Retirement should be an enjoyable and rewarding period of your life—but if you don’t have enough savings in place, it can be a decades-long struggle. Many retirees, or would-be retirees, plan to have jobs after retirement, as casual or part-time employees, to cover unanticipated expenses. But working after retirement should not be your backup plan should you run out of money. Retirement work can offer social interaction, structure, and intellectual and creative fulfillment, but it’s unlikely that you’ll be receiving the level of pay and benefits you experienced during your career years. Late-career professionals who plan to continue working should consider some of the realities about going back to work after retirement and explore alternative options to create reliable income. Here are some tips for building a stable future that don’t rely on earning a paycheck through retirement work.
Put your health first—you can’t work forever.
According to a 2018 survey, around one-third of workers today plan to retire between the ages of 65 and 69, and another third plan to retire at age 70 or not at all. In reality, most people retire sooner than they expect. More than half of people who plan to retire at age 65 or later are forced to stop working earlier than anticipated.1 A common factor is losing a job a few years short of age 65, uncovering few employment options, and reluctantly beginning retirement. Many other workers who retire early do so because of health problems. Work that seems easy to you now may become more difficult as you age. This is particularly true if your job requires a certain level of physical strength or stamina. When you think about it, going back to work after retirement actually goes against one of the main reasons retirement exists in the first place: Working is more difficult when you’re older, and health problems make it difficult to do your job properly.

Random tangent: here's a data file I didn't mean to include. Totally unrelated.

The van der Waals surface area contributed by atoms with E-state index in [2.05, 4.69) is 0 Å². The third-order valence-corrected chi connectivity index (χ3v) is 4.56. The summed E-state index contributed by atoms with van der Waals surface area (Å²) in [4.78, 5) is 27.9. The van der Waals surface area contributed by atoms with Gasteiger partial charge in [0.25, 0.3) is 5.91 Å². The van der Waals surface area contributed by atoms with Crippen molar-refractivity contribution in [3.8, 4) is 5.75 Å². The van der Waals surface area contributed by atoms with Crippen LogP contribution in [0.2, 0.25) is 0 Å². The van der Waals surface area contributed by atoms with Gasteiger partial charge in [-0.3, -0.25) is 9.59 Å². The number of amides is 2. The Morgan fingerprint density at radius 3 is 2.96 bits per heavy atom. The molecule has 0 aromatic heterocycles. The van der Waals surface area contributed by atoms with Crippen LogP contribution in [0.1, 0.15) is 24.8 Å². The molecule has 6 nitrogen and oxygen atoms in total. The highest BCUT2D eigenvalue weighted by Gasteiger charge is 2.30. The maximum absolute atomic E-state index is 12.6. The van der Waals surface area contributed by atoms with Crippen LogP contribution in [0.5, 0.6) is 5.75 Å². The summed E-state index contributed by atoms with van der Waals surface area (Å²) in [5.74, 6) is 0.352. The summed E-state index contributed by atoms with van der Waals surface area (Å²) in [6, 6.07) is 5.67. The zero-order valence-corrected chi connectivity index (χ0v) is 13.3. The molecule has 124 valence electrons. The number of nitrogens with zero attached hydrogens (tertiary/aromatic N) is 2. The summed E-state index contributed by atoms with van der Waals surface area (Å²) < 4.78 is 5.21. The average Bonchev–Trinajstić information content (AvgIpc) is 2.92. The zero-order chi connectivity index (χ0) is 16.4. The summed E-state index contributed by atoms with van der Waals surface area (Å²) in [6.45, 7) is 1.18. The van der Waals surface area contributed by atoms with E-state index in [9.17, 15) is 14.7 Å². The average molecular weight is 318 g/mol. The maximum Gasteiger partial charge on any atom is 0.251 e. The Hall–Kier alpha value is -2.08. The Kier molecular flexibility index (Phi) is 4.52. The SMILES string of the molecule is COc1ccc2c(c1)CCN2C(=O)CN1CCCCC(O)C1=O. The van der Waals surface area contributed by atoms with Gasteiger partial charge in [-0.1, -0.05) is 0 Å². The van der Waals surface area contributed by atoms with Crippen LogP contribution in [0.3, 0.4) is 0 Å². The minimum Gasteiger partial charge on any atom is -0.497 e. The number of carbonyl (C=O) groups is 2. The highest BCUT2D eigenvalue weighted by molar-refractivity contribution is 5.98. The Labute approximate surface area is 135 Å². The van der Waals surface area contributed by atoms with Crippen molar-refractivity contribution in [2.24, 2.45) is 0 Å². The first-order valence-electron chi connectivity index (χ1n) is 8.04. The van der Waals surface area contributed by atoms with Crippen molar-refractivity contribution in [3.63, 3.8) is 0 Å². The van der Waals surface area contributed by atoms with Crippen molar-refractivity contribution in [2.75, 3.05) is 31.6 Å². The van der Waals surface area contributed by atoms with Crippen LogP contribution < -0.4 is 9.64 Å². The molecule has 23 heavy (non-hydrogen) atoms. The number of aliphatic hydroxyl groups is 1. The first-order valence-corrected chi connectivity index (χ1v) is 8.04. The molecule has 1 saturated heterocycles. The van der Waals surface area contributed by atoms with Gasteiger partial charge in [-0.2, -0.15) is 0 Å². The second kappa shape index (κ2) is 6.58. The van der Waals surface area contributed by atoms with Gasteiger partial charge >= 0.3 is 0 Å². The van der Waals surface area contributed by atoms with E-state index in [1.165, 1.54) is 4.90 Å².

If you’re going to earn less, work less.
When you reach the later years of your career, it can be challenging to match the employee benefits and salary level of your mid-career years. Many employers consider candidates in their sixties too old to hire—even those who have not reached their official retirement age. Working after retirement needs to be done in a way that balances your time with necessary income. Perhaps, if you have the skills and professional connections, you can set up shop and work as a consultant. Or you can start your own small business. But if retirement work takes up all your time and doesn’t provide enough money to live on, you need to find another income solution (like taking in a roommate). One way to prepare for this before you’re retired and find yourself short is with a deferred income annuity from New York Life which will subsidize your income with ongoing payments throughout your retirement.2 If you put money into your annuity over time during your pre-retirement career years, you can enjoy the benefits of deferred income later on—and the longer you have been adding premiums, the higher your payments will be when you draw on the annuity after you retire.3